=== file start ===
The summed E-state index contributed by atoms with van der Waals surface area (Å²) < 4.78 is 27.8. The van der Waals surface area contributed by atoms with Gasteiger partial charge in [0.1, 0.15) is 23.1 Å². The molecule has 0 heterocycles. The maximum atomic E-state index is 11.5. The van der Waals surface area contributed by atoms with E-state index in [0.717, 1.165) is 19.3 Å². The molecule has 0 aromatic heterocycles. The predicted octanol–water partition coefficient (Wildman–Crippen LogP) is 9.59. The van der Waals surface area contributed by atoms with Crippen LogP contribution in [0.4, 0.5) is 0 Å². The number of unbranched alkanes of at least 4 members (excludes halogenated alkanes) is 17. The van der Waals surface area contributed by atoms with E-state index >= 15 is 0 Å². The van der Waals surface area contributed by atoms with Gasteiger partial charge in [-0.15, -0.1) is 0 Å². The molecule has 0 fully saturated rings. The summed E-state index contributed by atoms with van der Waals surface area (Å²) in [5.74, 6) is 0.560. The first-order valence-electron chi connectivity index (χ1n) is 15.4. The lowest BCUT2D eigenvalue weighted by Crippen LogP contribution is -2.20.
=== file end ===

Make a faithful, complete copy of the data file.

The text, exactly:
The summed E-state index contributed by atoms with van der Waals surface area (Å²) < 4.78 is 27.8. The van der Waals surface area contributed by atoms with Gasteiger partial charge in [0.1, 0.15) is 23.1 Å². The molecule has 0 heterocycles. The maximum atomic E-state index is 11.5. The van der Waals surface area contributed by atoms with E-state index in [0.717, 1.165) is 19.3 Å². The molecule has 0 aromatic heterocycles. The predicted octanol–water partition coefficient (Wildman–Crippen LogP) is 9.59. The van der Waals surface area contributed by atoms with Crippen LogP contribution in [0.4, 0.5) is 0 Å². The number of unbranched alkanes of at least 4 members (excludes halogenated alkanes) is 17. The van der Waals surface area contributed by atoms with E-state index >= 15 is 0 Å². The van der Waals surface area contributed by atoms with Gasteiger partial charge in [-0.15, -0.1) is 0 Å². The molecule has 0 fully saturated rings. The summed E-state index contributed by atoms with van der Waals surface area (Å²) in [5.74, 6) is 0.560. The first-order valence-electron chi connectivity index (χ1n) is 15.4. The lowest BCUT2D eigenvalue weighted by Crippen LogP contribution is -2.20.